Posted by Aashi Sadana

Amidst the medley of hotels, embassies, and bungalows that signal progress and power, Sanjay Basti in the heart of Lutyens, Delhi, is a paradox to the modernity and urbanisation in its vicinity. The chaos and clustered streets in the camp cut through a haphazard placement of huts and is a witness to deplorable lack of sanitation. Most families manage meagre living through daily wage labour and selling staples. Lack of financial security and an unstable future make the residents of this area susceptible to drug abuse and alcoholism.

Also read: Where Can We Cry? – Forced Silence And Subversion In Educational Institutions

The wave of dipsomania transmits and creates a generation of school dropouts and hoodlums who became a menace to the community. Women and young children are particularly vulnerable in this felonious and often patriarchal environment. Battling many such existing social evils on a daily basis is Kajal, a 21-year-old resident of Sanjay Basti who is committed, passionate and hopeful of making her home and the community a better place to live. Devoid of all pessimism, she is kind, fierce and determined, and has optimised her potential with hard work and a supportive family and peer circle.

Soon after entering her early 20s, Kajal started providing financial support to her family by giving tuition classes to several children in Sanjay Camp. In her own way, without realising it, she started a journey of fighting against biased norms governing the society.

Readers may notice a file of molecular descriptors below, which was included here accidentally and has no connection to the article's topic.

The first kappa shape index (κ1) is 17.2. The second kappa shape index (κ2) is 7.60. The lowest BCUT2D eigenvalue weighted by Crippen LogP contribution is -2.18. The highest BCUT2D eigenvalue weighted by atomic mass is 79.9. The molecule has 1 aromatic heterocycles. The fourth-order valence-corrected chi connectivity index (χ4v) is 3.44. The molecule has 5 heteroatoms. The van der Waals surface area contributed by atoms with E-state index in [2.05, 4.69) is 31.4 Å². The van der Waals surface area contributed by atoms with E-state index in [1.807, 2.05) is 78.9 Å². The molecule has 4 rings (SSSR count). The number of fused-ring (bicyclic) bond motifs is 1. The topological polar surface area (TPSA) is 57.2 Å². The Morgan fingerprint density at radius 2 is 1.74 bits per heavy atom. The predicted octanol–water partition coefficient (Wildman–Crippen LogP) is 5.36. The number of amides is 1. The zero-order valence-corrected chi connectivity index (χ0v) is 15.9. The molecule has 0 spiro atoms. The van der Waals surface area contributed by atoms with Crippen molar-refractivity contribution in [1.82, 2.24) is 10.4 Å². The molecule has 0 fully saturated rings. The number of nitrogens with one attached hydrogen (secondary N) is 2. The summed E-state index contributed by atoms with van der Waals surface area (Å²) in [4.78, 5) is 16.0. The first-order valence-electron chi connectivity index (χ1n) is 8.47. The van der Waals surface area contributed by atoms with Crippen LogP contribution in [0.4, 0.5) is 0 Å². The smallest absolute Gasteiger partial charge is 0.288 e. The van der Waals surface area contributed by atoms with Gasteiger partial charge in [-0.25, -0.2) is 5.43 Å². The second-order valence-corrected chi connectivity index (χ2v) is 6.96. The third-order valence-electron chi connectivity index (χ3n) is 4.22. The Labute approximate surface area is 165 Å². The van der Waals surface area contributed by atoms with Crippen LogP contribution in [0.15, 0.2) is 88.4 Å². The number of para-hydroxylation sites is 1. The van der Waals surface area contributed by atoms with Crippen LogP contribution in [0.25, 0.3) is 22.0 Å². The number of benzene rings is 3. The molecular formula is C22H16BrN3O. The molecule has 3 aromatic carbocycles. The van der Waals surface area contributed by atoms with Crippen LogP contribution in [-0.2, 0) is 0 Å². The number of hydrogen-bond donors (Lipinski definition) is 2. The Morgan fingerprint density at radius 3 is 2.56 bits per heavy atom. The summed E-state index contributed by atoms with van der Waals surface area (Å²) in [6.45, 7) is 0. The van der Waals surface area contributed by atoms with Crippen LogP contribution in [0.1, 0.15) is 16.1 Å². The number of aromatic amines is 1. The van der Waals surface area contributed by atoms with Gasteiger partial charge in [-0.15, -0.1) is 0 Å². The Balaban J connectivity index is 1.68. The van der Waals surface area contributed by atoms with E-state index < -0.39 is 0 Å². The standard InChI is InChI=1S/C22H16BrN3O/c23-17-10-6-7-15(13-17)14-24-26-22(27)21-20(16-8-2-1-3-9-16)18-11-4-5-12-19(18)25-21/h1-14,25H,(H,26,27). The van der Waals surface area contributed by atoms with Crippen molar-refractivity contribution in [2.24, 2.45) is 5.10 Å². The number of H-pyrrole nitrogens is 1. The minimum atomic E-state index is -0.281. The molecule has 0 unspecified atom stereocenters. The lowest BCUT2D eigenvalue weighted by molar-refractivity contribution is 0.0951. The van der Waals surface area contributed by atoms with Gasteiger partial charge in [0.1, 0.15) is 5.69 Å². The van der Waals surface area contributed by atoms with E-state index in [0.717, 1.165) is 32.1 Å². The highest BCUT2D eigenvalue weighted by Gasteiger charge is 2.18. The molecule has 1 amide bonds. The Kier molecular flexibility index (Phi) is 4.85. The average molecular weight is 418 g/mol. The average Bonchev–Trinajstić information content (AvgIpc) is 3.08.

She became an advocate of menstrual hygiene by selling sanitary napkins from her dwelling. This was her first step towards breaking the vicious cycle of stigma and unawareness that majorly affects the local women’s reproductive and mental health. She’s been a contact point for all NGOs, social workers, and media professionals who want to write about or work in Sanjay Camp, both small and big initiatives.

She has equipped herself with management and life skills by managing the admin and operational challenges of various NGOs and others. Kajal chose to break the stereotypes and marched ahead to advocate the need for education, peace, human rights, prevention of domestic violence and now the social-emotional well-being of fellow community members. 

As a social champion of Light Up, she spent several hours every week in managing the organisation’s operations.

Somewhere along the way, Kajal got the opportunity to discover her professional ambitions and personal growth through Light Up (Emotions Matter Foundation), an NGO advocating for Social Emotional Learning (SEL) and enhancement of the emotional intelligence of children and communities. The development and establishment of the NGO in her community went hand-in-hand with her evolution as a devoted social worker. As a social champion of Light Up, she spent several hours every week in managing the organisation’s operations along while bringing many children under the ambit of the educational space created by the organisation.

Her decision to become a social worker led Kajal to traverse on two journeys of transformation – one was external in which she experienced a much-needed social change in her community, and the other was internal by which her perception of emotional maturity, patience and the role as an educator completely transformed. Pointing towards a small example, Kajal confessed how prior to Light Up, she’d often resort to hitting the children in order to discipline them or improve their work. The idea that even one seemingly harmless instance of violence can scar a child’s emotional health was quite alien to her.